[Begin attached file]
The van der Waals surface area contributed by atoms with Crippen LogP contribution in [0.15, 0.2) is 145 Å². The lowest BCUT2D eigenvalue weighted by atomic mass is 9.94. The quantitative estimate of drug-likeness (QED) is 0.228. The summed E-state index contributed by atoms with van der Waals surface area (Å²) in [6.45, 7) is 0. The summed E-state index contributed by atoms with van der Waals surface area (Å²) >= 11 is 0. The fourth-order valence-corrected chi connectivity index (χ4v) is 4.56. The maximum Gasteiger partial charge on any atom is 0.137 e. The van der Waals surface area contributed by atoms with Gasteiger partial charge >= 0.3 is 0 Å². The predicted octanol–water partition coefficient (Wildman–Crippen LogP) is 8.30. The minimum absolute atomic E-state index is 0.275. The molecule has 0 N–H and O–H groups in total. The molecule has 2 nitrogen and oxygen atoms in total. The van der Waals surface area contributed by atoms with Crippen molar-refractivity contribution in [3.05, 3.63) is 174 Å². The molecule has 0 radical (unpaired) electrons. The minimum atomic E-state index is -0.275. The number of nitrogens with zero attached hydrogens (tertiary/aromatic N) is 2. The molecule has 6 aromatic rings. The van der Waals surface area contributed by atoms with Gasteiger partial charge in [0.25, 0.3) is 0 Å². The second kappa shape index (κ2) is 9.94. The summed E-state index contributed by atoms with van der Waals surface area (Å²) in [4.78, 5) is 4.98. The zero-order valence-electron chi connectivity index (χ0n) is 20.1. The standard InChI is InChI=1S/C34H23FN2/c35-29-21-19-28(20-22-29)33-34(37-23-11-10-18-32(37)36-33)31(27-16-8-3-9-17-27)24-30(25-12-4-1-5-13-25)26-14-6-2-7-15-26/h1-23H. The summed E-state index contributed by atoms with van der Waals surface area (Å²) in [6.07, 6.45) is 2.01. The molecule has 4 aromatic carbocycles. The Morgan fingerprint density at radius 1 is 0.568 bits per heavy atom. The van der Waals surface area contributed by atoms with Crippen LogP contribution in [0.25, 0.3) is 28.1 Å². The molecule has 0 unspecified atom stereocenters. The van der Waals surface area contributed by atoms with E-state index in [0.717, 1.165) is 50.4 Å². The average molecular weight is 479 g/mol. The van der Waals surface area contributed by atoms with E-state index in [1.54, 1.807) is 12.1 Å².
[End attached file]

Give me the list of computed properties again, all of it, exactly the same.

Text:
The van der Waals surface area contributed by atoms with Crippen LogP contribution in [0.15, 0.2) is 145 Å². The lowest BCUT2D eigenvalue weighted by atomic mass is 9.94. The quantitative estimate of drug-likeness (QED) is 0.228. The summed E-state index contributed by atoms with van der Waals surface area (Å²) in [6.45, 7) is 0. The summed E-state index contributed by atoms with van der Waals surface area (Å²) >= 11 is 0. The fourth-order valence-corrected chi connectivity index (χ4v) is 4.56. The maximum Gasteiger partial charge on any atom is 0.137 e. The van der Waals surface area contributed by atoms with Gasteiger partial charge >= 0.3 is 0 Å². The predicted octanol–water partition coefficient (Wildman–Crippen LogP) is 8.30. The minimum absolute atomic E-state index is 0.275. The molecule has 0 N–H and O–H groups in total. The molecule has 2 nitrogen and oxygen atoms in total. The van der Waals surface area contributed by atoms with Crippen molar-refractivity contribution in [3.05, 3.63) is 174 Å². The molecule has 0 radical (unpaired) electrons. The minimum atomic E-state index is -0.275. The number of nitrogens with zero attached hydrogens (tertiary/aromatic N) is 2. The molecule has 6 aromatic rings. The van der Waals surface area contributed by atoms with Gasteiger partial charge in [0.25, 0.3) is 0 Å². The second kappa shape index (κ2) is 9.94. The summed E-state index contributed by atoms with van der Waals surface area (Å²) in [4.78, 5) is 4.98. The zero-order valence-electron chi connectivity index (χ0n) is 20.1. The standard InChI is InChI=1S/C34H23FN2/c35-29-21-19-28(20-22-29)33-34(37-23-11-10-18-32(37)36-33)31(27-16-8-3-9-17-27)24-30(25-12-4-1-5-13-25)26-14-6-2-7-15-26/h1-23H. The summed E-state index contributed by atoms with van der Waals surface area (Å²) in [6.07, 6.45) is 2.01. The molecule has 4 aromatic carbocycles. The Morgan fingerprint density at radius 1 is 0.568 bits per heavy atom. The van der Waals surface area contributed by atoms with Crippen LogP contribution in [0.25, 0.3) is 28.1 Å². The molecule has 0 unspecified atom stereocenters. The van der Waals surface area contributed by atoms with E-state index in [0.717, 1.165) is 50.4 Å². The average molecular weight is 479 g/mol. The van der Waals surface area contributed by atoms with E-state index in [1.54, 1.807) is 12.1 Å².